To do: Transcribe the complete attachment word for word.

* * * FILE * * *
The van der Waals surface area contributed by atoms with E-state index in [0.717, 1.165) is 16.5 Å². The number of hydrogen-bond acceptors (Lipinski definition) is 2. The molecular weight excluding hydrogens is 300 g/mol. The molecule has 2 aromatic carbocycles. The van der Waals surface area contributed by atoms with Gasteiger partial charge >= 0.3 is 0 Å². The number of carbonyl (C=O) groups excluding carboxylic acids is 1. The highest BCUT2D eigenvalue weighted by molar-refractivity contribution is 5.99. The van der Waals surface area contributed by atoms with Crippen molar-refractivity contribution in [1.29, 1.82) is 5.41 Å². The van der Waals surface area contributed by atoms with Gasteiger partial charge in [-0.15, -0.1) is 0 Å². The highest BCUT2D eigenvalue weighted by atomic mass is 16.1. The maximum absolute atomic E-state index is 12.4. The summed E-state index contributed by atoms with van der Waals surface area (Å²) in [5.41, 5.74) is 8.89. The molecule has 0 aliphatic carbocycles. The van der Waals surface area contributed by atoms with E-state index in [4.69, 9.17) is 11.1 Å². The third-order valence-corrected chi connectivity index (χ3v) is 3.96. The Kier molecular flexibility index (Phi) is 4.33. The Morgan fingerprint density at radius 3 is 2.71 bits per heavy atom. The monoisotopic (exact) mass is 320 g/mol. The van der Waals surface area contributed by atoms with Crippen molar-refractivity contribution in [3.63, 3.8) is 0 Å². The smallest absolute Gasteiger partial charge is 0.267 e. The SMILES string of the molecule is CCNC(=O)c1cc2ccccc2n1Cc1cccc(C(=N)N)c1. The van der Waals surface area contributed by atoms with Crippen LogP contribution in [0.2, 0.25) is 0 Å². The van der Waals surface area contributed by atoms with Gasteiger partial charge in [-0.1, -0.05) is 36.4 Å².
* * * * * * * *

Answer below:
The van der Waals surface area contributed by atoms with E-state index in [0.717, 1.165) is 16.5 Å². The number of hydrogen-bond acceptors (Lipinski definition) is 2. The molecular weight excluding hydrogens is 300 g/mol. The molecule has 2 aromatic carbocycles. The van der Waals surface area contributed by atoms with Gasteiger partial charge >= 0.3 is 0 Å². The number of carbonyl (C=O) groups excluding carboxylic acids is 1. The highest BCUT2D eigenvalue weighted by molar-refractivity contribution is 5.99. The van der Waals surface area contributed by atoms with Crippen molar-refractivity contribution in [1.29, 1.82) is 5.41 Å². The van der Waals surface area contributed by atoms with Gasteiger partial charge in [-0.15, -0.1) is 0 Å². The highest BCUT2D eigenvalue weighted by atomic mass is 16.1. The maximum absolute atomic E-state index is 12.4. The summed E-state index contributed by atoms with van der Waals surface area (Å²) in [5.41, 5.74) is 8.89. The molecule has 0 aliphatic carbocycles. The van der Waals surface area contributed by atoms with E-state index in [4.69, 9.17) is 11.1 Å². The third-order valence-corrected chi connectivity index (χ3v) is 3.96. The Kier molecular flexibility index (Phi) is 4.33. The Morgan fingerprint density at radius 3 is 2.71 bits per heavy atom. The monoisotopic (exact) mass is 320 g/mol. The van der Waals surface area contributed by atoms with Crippen molar-refractivity contribution in [3.63, 3.8) is 0 Å². The smallest absolute Gasteiger partial charge is 0.267 e. The SMILES string of the molecule is CCNC(=O)c1cc2ccccc2n1Cc1cccc(C(=N)N)c1. The van der Waals surface area contributed by atoms with Crippen LogP contribution in [0.2, 0.25) is 0 Å². The van der Waals surface area contributed by atoms with Gasteiger partial charge in [-0.1, -0.05) is 36.4 Å².